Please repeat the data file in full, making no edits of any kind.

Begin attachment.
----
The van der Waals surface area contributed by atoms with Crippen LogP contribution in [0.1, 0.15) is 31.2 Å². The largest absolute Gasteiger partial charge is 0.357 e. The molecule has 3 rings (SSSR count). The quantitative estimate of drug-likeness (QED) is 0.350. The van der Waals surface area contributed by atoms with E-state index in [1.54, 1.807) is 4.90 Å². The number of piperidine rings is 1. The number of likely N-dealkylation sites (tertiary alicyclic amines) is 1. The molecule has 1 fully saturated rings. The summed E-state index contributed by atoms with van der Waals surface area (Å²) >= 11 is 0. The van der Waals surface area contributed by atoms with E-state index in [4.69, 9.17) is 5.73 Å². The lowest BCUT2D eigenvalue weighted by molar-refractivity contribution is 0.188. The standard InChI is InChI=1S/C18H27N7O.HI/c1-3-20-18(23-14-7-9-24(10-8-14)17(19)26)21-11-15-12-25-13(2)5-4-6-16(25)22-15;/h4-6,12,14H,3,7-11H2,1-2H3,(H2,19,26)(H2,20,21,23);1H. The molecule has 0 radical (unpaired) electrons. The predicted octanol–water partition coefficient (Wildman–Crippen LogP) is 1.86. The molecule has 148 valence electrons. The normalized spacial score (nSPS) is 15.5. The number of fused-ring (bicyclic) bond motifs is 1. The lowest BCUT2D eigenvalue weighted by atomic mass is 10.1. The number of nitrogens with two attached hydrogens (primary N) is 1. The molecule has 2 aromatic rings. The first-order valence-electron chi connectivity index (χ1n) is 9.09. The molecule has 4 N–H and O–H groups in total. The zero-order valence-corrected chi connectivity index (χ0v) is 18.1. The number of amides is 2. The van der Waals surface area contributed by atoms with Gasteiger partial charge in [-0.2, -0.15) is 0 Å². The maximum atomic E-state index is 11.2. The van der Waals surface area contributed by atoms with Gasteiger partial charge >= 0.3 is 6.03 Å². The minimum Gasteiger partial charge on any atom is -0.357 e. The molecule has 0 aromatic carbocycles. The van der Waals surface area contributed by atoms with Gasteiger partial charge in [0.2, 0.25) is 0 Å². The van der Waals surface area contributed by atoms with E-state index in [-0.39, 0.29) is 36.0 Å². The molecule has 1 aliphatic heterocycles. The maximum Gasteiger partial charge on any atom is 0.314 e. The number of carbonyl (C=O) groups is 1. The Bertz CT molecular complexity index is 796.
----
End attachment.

The van der Waals surface area contributed by atoms with Crippen LogP contribution in [0.1, 0.15) is 31.2 Å². The largest absolute Gasteiger partial charge is 0.357 e. The molecule has 3 rings (SSSR count). The quantitative estimate of drug-likeness (QED) is 0.350. The van der Waals surface area contributed by atoms with E-state index in [1.54, 1.807) is 4.90 Å². The number of piperidine rings is 1. The number of likely N-dealkylation sites (tertiary alicyclic amines) is 1. The molecule has 1 fully saturated rings. The summed E-state index contributed by atoms with van der Waals surface area (Å²) >= 11 is 0. The van der Waals surface area contributed by atoms with E-state index in [4.69, 9.17) is 5.73 Å². The lowest BCUT2D eigenvalue weighted by molar-refractivity contribution is 0.188. The standard InChI is InChI=1S/C18H27N7O.HI/c1-3-20-18(23-14-7-9-24(10-8-14)17(19)26)21-11-15-12-25-13(2)5-4-6-16(25)22-15;/h4-6,12,14H,3,7-11H2,1-2H3,(H2,19,26)(H2,20,21,23);1H. The molecule has 0 radical (unpaired) electrons. The predicted octanol–water partition coefficient (Wildman–Crippen LogP) is 1.86. The molecule has 148 valence electrons. The normalized spacial score (nSPS) is 15.5. The number of fused-ring (bicyclic) bond motifs is 1. The lowest BCUT2D eigenvalue weighted by atomic mass is 10.1. The number of nitrogens with two attached hydrogens (primary N) is 1. The molecule has 2 aromatic rings. The first-order valence-electron chi connectivity index (χ1n) is 9.09. The molecule has 4 N–H and O–H groups in total. The zero-order valence-corrected chi connectivity index (χ0v) is 18.1. The number of amides is 2. The van der Waals surface area contributed by atoms with Gasteiger partial charge in [-0.2, -0.15) is 0 Å². The maximum atomic E-state index is 11.2. The van der Waals surface area contributed by atoms with Gasteiger partial charge >= 0.3 is 6.03 Å². The minimum Gasteiger partial charge on any atom is -0.357 e. The molecule has 0 aromatic carbocycles. The van der Waals surface area contributed by atoms with Gasteiger partial charge in [0.2, 0.25) is 0 Å². The van der Waals surface area contributed by atoms with E-state index in [-0.39, 0.29) is 36.0 Å². The molecule has 1 aliphatic heterocycles. The maximum Gasteiger partial charge on any atom is 0.314 e. The number of carbonyl (C=O) groups is 1. The Bertz CT molecular complexity index is 796.